District of Columbia is the political equivalent of a city, a county, and a state all in one. That means it controls all type of tax revenues: property, income, sales, and others, often abating or diverting those taxes for the benefit of large urban and housing developments. One such project is the luxury Wharf mixed-use development, where the priciest residential units cost millions of dollars.
Economic development subsidies in the District are most frequently given to selected recipients through programs such as Tax Increment Financing (TIF) and Payments in Lieu of Taxes (PILOTs), both of which involve the diversion of future property tax revenues.
The Office of the Deputy Mayor for Planning and Economic Development (DMPED) manages all subsidies. Major discretionary deals that involve tax exemptions, abatements, PILOTs, and TIFs must be reviewed by the D.C. Council, and the Office the Chief Financial Officer (OCFO) must perform a fiscal analysis for those deals.
OCFO publishes annual Unified Economic Development Budgets (UEDB) that include some subsidy recipient data; however, the data is deficient – for deals that involve bonds (TIFs and PILOTs), UEDBs list “bondholders” as recipients rather than the companies or developers benefiting from the deals. For programs that do disclose recipient company names, only the subsidy amount each year is provided. Separately, the DMPED reports some subsidy and job data in the Economic Development Return on Investment Accountability Reports, but those are cumbersome to use and seem to be incomplete.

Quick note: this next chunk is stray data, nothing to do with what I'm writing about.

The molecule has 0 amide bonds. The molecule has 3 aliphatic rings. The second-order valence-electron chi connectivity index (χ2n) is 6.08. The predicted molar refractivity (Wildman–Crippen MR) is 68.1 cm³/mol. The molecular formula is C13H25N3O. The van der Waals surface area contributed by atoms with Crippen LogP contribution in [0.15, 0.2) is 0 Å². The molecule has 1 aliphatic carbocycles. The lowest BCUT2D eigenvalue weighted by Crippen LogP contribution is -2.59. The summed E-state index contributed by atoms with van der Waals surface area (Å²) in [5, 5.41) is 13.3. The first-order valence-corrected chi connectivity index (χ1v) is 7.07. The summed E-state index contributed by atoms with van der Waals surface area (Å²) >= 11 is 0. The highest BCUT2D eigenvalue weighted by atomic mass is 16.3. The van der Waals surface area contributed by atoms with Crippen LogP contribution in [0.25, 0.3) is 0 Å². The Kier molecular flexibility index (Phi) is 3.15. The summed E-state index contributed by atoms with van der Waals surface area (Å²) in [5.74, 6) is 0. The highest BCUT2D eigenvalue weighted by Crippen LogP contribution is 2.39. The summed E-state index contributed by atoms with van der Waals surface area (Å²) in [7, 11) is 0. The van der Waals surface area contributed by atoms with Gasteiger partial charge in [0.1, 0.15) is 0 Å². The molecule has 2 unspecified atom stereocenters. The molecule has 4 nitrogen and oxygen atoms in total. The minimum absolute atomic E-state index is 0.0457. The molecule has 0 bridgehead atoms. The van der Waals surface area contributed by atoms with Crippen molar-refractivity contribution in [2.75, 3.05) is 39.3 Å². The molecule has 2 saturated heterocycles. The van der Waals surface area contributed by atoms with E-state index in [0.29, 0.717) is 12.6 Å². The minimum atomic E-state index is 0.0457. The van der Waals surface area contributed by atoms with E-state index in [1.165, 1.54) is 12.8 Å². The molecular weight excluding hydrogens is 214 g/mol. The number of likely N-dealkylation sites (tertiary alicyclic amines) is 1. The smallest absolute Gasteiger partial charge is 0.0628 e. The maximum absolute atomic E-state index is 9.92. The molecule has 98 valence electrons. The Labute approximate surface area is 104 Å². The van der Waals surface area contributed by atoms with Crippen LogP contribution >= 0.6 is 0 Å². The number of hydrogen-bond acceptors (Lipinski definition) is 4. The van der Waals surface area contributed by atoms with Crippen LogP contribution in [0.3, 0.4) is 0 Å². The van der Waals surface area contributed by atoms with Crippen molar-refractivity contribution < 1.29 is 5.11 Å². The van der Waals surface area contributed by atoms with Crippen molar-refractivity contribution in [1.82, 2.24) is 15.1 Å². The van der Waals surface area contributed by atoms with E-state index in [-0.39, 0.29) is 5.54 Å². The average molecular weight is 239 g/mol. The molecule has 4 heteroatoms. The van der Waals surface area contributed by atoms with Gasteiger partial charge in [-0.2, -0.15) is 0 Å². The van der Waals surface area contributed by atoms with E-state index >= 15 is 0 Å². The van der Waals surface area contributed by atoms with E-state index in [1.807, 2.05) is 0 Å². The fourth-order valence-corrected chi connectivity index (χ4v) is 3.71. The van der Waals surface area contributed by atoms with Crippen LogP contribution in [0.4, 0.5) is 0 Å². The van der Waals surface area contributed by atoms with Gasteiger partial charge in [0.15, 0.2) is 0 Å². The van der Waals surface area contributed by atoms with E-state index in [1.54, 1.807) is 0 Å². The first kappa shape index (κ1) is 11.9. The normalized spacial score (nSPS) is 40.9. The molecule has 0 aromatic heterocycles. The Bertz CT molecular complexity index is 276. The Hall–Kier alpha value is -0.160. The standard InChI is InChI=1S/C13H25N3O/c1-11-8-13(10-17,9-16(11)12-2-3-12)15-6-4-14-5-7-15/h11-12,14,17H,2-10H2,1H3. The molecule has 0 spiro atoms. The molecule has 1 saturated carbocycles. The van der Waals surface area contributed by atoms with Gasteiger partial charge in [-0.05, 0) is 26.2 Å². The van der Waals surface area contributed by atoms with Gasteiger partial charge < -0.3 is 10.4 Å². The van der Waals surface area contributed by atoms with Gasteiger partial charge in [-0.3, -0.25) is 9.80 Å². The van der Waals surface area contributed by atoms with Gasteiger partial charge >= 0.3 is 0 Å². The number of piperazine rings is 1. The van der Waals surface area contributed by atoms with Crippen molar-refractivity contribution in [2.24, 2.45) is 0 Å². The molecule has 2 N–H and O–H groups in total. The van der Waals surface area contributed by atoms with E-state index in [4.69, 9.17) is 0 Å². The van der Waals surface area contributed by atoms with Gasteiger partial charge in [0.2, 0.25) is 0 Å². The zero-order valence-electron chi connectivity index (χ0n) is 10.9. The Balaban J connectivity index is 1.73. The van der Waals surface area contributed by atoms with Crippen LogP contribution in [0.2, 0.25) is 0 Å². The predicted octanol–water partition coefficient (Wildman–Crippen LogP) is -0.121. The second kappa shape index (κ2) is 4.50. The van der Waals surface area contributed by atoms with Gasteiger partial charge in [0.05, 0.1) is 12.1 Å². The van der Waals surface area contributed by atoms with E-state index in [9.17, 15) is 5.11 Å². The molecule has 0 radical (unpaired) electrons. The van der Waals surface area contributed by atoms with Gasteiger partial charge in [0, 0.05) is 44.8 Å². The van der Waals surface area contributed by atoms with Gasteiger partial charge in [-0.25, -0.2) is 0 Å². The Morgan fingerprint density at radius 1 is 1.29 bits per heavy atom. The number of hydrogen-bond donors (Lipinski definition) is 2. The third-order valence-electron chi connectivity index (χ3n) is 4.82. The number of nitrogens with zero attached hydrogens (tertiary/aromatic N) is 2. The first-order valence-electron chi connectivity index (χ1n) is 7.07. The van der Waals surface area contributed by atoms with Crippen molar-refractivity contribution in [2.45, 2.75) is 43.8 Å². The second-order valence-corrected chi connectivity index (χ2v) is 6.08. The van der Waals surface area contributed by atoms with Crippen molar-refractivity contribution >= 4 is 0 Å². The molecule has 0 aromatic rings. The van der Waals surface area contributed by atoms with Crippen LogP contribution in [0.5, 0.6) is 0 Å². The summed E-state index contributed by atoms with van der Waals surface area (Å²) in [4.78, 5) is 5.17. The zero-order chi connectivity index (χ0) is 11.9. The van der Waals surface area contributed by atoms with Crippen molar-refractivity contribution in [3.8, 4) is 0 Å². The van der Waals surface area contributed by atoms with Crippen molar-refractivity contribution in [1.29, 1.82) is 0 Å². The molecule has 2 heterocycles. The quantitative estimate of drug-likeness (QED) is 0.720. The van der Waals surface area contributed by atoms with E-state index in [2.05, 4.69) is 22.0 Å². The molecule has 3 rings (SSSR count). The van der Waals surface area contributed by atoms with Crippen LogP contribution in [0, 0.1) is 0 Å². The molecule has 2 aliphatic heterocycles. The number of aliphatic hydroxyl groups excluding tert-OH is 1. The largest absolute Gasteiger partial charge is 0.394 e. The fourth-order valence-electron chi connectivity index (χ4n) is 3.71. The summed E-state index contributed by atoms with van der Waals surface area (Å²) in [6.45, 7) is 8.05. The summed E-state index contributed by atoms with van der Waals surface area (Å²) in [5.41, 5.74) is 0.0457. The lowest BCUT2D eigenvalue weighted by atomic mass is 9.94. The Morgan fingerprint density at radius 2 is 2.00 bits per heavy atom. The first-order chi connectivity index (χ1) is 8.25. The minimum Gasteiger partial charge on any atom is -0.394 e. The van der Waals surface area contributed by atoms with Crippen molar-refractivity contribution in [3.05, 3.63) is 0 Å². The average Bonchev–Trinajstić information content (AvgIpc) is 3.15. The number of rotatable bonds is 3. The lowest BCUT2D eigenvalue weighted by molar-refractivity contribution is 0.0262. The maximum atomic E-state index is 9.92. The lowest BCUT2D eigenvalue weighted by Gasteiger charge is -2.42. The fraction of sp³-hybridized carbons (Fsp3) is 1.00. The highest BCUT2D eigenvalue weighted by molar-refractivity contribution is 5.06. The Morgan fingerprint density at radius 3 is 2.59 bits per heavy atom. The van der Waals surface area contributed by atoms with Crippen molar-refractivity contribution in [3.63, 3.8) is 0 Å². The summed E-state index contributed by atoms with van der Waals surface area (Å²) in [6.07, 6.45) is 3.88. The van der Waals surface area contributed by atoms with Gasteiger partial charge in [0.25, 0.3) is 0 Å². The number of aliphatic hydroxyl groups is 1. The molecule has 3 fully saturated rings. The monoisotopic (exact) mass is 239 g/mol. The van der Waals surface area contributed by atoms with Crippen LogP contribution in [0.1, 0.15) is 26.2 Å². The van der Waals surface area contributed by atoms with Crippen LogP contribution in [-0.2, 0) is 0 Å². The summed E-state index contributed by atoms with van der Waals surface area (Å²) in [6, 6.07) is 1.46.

Aggregate subsidy costs are included in the UEDBs and DC’s Tax Expenditure Reports. The District lists only two smaller programs under the GASB 77 rule. Because the District’s school system is a part of the city’s government, it does not have its own GASB 77 note.
- See our analysis of GASB 77 data from 2017-2021 on our District of Columbia State Fact Sheet.
- See who is responsible for the implementation of GASB 77 on our District of Columbia State Road Map.
OFCO performs evaluations of abatements, credits, and exemptions every five years. A 2018 evaluation of economic development subsidies found that the Qualified High Technology Company (QHTC) tax break was expensive, poorly targeted, and ineffective in growing jobs and the economy. Consequently, the D.C. Council significantly scaled down the program but did not sunset it or add transparency provisions. The public may never know who has benefited from this tax break.